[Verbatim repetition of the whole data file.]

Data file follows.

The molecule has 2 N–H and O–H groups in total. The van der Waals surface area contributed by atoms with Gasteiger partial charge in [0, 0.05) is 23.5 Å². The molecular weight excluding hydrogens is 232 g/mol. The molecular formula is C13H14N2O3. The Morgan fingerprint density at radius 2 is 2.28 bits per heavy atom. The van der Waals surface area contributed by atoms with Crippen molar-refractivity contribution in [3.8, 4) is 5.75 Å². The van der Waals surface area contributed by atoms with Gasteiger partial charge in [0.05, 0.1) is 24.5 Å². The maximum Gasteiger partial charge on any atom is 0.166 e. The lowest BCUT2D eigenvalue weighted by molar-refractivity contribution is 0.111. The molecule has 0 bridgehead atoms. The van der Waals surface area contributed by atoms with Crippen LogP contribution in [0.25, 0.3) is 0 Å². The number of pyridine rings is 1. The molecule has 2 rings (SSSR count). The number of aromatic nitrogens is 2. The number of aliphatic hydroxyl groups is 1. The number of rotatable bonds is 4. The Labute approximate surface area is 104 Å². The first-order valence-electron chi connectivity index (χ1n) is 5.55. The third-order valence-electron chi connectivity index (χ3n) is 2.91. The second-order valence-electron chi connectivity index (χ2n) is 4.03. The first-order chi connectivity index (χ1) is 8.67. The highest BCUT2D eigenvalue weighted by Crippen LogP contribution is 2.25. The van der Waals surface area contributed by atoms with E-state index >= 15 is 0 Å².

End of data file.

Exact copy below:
The molecule has 2 N–H and O–H groups in total. The van der Waals surface area contributed by atoms with Gasteiger partial charge in [0, 0.05) is 23.5 Å². The molecular weight excluding hydrogens is 232 g/mol. The molecular formula is C13H14N2O3. The Morgan fingerprint density at radius 2 is 2.28 bits per heavy atom. The van der Waals surface area contributed by atoms with Crippen molar-refractivity contribution in [3.8, 4) is 5.75 Å². The van der Waals surface area contributed by atoms with Gasteiger partial charge in [0.05, 0.1) is 24.5 Å². The maximum Gasteiger partial charge on any atom is 0.166 e. The lowest BCUT2D eigenvalue weighted by molar-refractivity contribution is 0.111. The molecule has 0 bridgehead atoms. The van der Waals surface area contributed by atoms with Crippen LogP contribution in [0.25, 0.3) is 0 Å². The number of pyridine rings is 1. The molecule has 2 rings (SSSR count). The number of aromatic nitrogens is 2. The number of aliphatic hydroxyl groups is 1. The number of rotatable bonds is 4. The Labute approximate surface area is 104 Å². The first-order valence-electron chi connectivity index (χ1n) is 5.55. The third-order valence-electron chi connectivity index (χ3n) is 2.91. The second-order valence-electron chi connectivity index (χ2n) is 4.03. The first-order chi connectivity index (χ1) is 8.67. The highest BCUT2D eigenvalue weighted by Crippen LogP contribution is 2.25. The van der Waals surface area contributed by atoms with E-state index >= 15 is 0 Å².